(b) its similarity to an earlier trade mark and the identity or similarity of the goods or services covered by the trade mark,

there exists a likelihood of confusion on the part of the public, which includes the likelihood of association with the earlier trade mark.

(2) A trade mark which—

(a) is identical with or similar to an earlier trade mark; and

(b) is to be registered for goods or services which are not similar to those for which the earlier trade mark is registered in the name of a different proprietor, shall not be registered if or to the extent the earlier trade mark is a well-known trade mark in India and the use of the later mark without due cause would take unfair advantage of or be detrimental to the distinctive character or repute of the earlier trade mark.

(3) A trade mark shall not be registered if, or to the extent that, its use in India is liable to be prevented—

(a) by virtue of any law in particular the law of passing off protecting an unregistered trade mark used in the course of trade; or

(b) by virtue of law of copyright.

(4) Nothing in this section shall prevent the registration of a trade mark where the proprietor of the earlier trade mark or other earlier right consents to the registration, and in such case the Registrar may register the mark under special circumstances under section 12.

(5) A trade mark shall not be refused registration on the grounds specified in sub-sections (2) and (3), unless objection on any one or more of those grounds is raised in opposition proceedings by the proprietor of the earlier trade mark.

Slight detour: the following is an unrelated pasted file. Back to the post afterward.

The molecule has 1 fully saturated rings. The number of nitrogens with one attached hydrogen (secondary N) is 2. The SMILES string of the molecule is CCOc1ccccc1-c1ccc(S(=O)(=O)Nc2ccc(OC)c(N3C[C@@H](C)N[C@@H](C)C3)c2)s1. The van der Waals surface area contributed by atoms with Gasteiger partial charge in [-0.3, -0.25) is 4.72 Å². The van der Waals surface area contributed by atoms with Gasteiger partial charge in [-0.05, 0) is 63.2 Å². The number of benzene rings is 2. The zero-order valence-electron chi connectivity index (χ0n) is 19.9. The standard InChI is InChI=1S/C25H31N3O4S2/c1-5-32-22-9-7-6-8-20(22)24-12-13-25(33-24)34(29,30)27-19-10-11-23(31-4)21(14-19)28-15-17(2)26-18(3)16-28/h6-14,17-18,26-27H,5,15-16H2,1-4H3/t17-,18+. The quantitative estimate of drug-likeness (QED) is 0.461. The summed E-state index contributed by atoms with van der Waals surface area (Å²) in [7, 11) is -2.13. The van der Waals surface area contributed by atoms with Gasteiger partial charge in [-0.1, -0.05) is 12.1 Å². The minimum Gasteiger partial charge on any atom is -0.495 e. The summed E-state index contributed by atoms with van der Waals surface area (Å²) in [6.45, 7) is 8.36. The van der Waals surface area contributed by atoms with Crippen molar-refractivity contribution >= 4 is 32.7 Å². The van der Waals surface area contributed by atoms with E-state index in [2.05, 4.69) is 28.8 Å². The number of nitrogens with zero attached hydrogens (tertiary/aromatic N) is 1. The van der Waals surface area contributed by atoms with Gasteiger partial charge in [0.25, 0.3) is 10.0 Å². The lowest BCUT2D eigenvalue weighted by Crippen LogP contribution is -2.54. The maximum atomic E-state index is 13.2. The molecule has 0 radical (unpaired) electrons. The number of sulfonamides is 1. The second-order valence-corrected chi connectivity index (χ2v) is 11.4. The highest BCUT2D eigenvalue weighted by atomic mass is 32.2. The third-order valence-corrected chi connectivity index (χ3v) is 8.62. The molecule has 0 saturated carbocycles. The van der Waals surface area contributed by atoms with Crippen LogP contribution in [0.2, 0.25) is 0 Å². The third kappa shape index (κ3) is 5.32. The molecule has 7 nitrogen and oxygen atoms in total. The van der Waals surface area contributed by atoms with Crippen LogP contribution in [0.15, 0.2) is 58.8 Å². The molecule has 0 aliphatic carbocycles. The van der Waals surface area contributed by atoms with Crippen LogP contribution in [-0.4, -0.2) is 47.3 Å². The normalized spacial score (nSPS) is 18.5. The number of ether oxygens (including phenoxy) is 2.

(6) The Registrar shall, while determining whether a trade mark is a well-known trade mark, take into account any fact which he considers relevant for determining a trade mark as a well-known trade mark including—

(i) the knowledge or recognition of that trade mark in the relevant section of the public including knowledge in India obtained as a result of promotion of the trade mark;

(ii) the duration, extent and geographical area of any use of that trade mark;

(iii) the duration, extent and geographical area of any promotion of the trade mark, including advertising or publicity and presentation, at fairs or exhibition of the goods or services to which the trade mark applies;

(iv) the duration and geographical area of any registration of or any application for registration of that trade mark under this Act to the extent that they reflect the use or recognition of the trade mark;

(v) the record of successful enforcement of the rights in that trade mark, in particular the extent to which the trade mark has been recognised as a well-known trade mark by any court or Registrar under that record.

(7) The Registrar shall, while determining as to whether a trade mark is known or recognised in a relevant section of the public for the purposes of sub-section (6), take into account—

(i) the number of actual or potential consumers of the goods or services;

(ii) the number of persons involved in the channels of distribution of the goods or services

(iii) the business circles dealing with the goods or services, to which that trade mark applies.

(8) Where a trade mark has been determined to be well known in at least one relevant section of the public in India by any court or Registrar, the Registrar shall consider that trade mark as a well-known trade mark for registration under this Act.

(9) The Registrar shall not require as a condition, for determining whether a trade mark is a well-known trade mark, any of the following, namely:—

(i) that the trade mark has been used in India;

(ii) that the trade mark has been registered;

(iii) that the application for registration of the trade mark has been filed in India;

(iv) that the trade mark— (a) is well-known in; or (b) has been registered in; or (c) in respect of which an application for registration has been filed in, any jurisdiction other than India; or